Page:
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1% is peanuts, but it is all part of Hunt's grand plan

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The rumours were true. The new contract brings little to make a big difference to the hole general practice has fallen into.

There are some welcome developments – binning the controversial dementia DES and no changes to the QOF – and an actual inflation-busting 1% pay uplift is welcome. 

For the first time in many years we also see a real effort to address rising practice expenses, with an additional 2.2% to cover recent hikes in indemnity costs and employers’ national insurance and pension contributions. After nearly a decade of pay cuts, I guess GPs have paid their 'penance'.

But this is all pretty small-scale stuff when you consider the massive problems with recruitment, the rising numbers of patients displaced by practice closures and the devastating impact of cuts in MPIG and PMS funding.

Jeremy Hunt is playing the long-game 

And there are some potentially significant pieces of additional work that are buried in the small print. Practices 'will aim for’ at least 10% of registered patients to be using online services and will have to record data on evening and weekend opening hours and 'the number of instances where a practice pays a locum doctor more than an indicative maximum rate as set out by NHS England’. Sounds ominous.

All the rhetoric about putting the ‘inspiration and magic back’ into GPs’ working life looks a little bit hollow.

But I get the sense that the health secretary wants it this way. He wants to engender a sense of dissolutionment before he comes in, superman cape fluttering with a lovely pert 'package‘ of measures that will 'save’ general practice.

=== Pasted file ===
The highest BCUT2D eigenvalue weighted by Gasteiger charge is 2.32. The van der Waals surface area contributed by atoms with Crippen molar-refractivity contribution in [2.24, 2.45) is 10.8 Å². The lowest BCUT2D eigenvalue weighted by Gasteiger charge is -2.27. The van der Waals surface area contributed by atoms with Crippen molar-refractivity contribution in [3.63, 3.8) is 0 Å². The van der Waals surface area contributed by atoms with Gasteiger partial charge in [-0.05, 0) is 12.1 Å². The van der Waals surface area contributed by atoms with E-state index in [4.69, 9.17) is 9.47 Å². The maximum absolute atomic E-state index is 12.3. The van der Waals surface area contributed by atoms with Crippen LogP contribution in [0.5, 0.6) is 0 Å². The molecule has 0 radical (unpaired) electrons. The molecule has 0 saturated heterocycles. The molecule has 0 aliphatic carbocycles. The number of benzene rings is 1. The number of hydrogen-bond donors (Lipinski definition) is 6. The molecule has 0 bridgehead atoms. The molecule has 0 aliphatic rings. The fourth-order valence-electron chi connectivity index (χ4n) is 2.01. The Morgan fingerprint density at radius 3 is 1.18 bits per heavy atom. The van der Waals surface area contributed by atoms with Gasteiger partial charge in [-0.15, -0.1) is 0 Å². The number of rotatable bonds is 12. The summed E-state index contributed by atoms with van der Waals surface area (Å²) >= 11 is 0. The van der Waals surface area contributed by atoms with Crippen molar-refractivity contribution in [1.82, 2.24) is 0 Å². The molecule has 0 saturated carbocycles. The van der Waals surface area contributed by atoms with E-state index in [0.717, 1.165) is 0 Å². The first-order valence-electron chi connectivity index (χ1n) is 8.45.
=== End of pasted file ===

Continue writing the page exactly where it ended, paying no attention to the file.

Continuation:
He wants to make the national contract look like a bag of the proverbial as it suits his longer-term aim to undermine it and introduce his own sparkly seven-day ‘voluntary’ GP contract to push forward his manifesto agenda.

Watch as GPs are promised extra funding in return for a whole list of new responsibilities that will make Mr Hunt’s boss in Number 10 very happy and will suit perfectly the aims of the Five-Year Forward View.

I may be wrong, but I sense Jeremy Hunt is playing the long-game here, and the forces are being gradually lined up to divide the profession and side-line the BMA and Labour's maligned 2004 contract.

For some GPs this will be a welcome release from the constraints of the current system, and in the short-term it could prove lucrative for practices to make the leap and start to form a truely primary care-led NHS, but there will be no going back once the genie is out of the bottle.

A similar game was played with the juniors, now it is GP’s turn.

Nigel Praities is editor of Pulse

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Readers' comments (16)

  • Quite well put in the article I think. Essentially J #unt wants the doctors to pack up and leave, preferably to co-pay or private healthcare. That opens the door to bring in his buddies Netcare and the US companies, whilst blaming GPs. The problem is that neither NHS Trusts (ever the misnomer) nor BMA put large chunks of money into Tory Ministers' bank accounts.